Saturday, April 30, 2016

Sharps Ridge 4

Scarlet tanager. Wiki commons by Bmajorus

As has been our routine of late, Rachael Eliot and I do an hour's worth of birding at Sharps Ridge Memorial Park before her first class at UT. 

It's the early morning peace before her "organic chemistry brain"—her major—has to click into high gear, sort of the calm before the storm. 

Last Wednesday has to be labeled "scarlet tanager day." Red red redder than a fire engine, they were all along the ridgetop, albeit singing high in the trees as is their bent. 

We also tallied the first indigo buntings of the season, a little later than normal, one very much alive and one lying dead in the road below one of the TV towers. Sadly, migrants often fly into the towers in the dark of night as they pass through—a journey of a thousand miles ended with a head-on collision. All too sad, like neutrons in particle accelerator. BAM! (Your physics reference of the morning.)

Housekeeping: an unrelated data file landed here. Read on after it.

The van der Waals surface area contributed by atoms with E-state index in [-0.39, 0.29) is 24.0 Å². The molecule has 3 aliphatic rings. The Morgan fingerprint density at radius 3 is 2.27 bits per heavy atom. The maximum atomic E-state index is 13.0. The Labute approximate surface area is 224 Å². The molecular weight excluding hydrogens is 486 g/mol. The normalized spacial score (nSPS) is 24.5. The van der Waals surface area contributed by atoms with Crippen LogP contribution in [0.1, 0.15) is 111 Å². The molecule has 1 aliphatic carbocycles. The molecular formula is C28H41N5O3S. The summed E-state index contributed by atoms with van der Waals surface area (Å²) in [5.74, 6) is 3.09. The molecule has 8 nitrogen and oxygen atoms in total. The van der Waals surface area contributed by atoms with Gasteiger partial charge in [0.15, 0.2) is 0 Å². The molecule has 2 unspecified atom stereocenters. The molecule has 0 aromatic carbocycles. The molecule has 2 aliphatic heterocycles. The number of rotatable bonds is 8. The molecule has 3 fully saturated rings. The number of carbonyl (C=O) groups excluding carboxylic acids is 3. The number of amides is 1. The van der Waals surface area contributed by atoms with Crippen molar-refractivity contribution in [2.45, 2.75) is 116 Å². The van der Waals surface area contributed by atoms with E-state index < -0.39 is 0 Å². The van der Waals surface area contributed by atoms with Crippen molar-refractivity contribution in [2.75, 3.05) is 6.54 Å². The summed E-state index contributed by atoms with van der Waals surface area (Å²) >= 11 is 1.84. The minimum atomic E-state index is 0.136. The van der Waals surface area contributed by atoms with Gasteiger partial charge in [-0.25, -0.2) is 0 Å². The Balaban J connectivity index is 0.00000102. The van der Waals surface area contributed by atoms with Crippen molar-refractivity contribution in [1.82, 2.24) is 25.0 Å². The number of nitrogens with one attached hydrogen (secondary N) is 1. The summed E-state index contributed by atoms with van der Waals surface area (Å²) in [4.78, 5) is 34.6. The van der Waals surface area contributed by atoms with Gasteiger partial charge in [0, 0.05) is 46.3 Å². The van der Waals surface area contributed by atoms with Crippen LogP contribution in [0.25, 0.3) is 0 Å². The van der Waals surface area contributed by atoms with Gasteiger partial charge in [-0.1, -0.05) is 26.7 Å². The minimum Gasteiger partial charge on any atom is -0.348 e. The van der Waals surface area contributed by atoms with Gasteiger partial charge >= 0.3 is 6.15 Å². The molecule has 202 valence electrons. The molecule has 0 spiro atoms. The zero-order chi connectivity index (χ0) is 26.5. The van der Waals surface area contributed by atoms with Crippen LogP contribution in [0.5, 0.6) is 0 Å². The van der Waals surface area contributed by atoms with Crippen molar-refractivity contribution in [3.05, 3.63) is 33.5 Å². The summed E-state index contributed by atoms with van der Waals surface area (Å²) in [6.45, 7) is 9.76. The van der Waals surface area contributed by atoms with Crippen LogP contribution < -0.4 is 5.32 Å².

Ellie also saw another palm warbler, heard a possible hooded once, saw a possible chestnut-sided once and most definitely yellow-rumps in breeding plumage were ubiquitous.

Finding a single small bird high overhead in an oak is harder than a needle in the haystack because the needle doesn't move.
High in the top of the middle tree is a scarlet tanager. Do you see it?
This indigo bunting's migratory flight ended with a crash into a TV tower.

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